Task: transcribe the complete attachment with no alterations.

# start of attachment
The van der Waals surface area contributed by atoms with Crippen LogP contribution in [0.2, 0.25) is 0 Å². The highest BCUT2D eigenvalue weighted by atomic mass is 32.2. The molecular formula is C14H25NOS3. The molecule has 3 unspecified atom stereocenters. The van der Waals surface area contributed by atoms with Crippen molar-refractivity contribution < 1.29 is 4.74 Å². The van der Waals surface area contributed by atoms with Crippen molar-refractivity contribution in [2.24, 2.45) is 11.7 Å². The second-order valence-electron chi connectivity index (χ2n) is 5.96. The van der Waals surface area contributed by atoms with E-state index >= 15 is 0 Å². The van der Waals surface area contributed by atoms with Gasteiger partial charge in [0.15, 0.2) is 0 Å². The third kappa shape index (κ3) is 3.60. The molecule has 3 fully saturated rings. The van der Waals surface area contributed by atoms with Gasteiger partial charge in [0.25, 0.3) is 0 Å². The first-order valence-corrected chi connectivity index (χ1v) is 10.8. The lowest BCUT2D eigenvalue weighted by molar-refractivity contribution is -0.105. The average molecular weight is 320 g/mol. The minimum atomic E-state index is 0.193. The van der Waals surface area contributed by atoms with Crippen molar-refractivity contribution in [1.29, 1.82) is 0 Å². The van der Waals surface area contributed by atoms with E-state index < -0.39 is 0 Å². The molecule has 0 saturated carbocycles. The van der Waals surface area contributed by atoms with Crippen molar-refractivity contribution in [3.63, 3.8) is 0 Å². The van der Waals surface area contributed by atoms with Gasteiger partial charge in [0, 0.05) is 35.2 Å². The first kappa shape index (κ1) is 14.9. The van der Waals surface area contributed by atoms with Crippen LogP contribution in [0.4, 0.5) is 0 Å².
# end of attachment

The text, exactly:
The van der Waals surface area contributed by atoms with Crippen LogP contribution in [0.2, 0.25) is 0 Å². The highest BCUT2D eigenvalue weighted by atomic mass is 32.2. The molecular formula is C14H25NOS3. The molecule has 3 unspecified atom stereocenters. The van der Waals surface area contributed by atoms with Crippen molar-refractivity contribution < 1.29 is 4.74 Å². The van der Waals surface area contributed by atoms with Crippen molar-refractivity contribution in [2.24, 2.45) is 11.7 Å². The second-order valence-electron chi connectivity index (χ2n) is 5.96. The van der Waals surface area contributed by atoms with E-state index >= 15 is 0 Å². The van der Waals surface area contributed by atoms with Gasteiger partial charge in [0.15, 0.2) is 0 Å². The third kappa shape index (κ3) is 3.60. The molecule has 3 fully saturated rings. The van der Waals surface area contributed by atoms with Gasteiger partial charge in [0.25, 0.3) is 0 Å². The first-order valence-corrected chi connectivity index (χ1v) is 10.8. The lowest BCUT2D eigenvalue weighted by molar-refractivity contribution is -0.105. The average molecular weight is 320 g/mol. The minimum atomic E-state index is 0.193. The van der Waals surface area contributed by atoms with Crippen molar-refractivity contribution in [1.29, 1.82) is 0 Å². The van der Waals surface area contributed by atoms with E-state index < -0.39 is 0 Å². The molecule has 0 saturated carbocycles. The van der Waals surface area contributed by atoms with Crippen molar-refractivity contribution in [3.63, 3.8) is 0 Å². The van der Waals surface area contributed by atoms with Gasteiger partial charge in [0, 0.05) is 35.2 Å². The first kappa shape index (κ1) is 14.9. The van der Waals surface area contributed by atoms with Crippen LogP contribution in [0.4, 0.5) is 0 Å².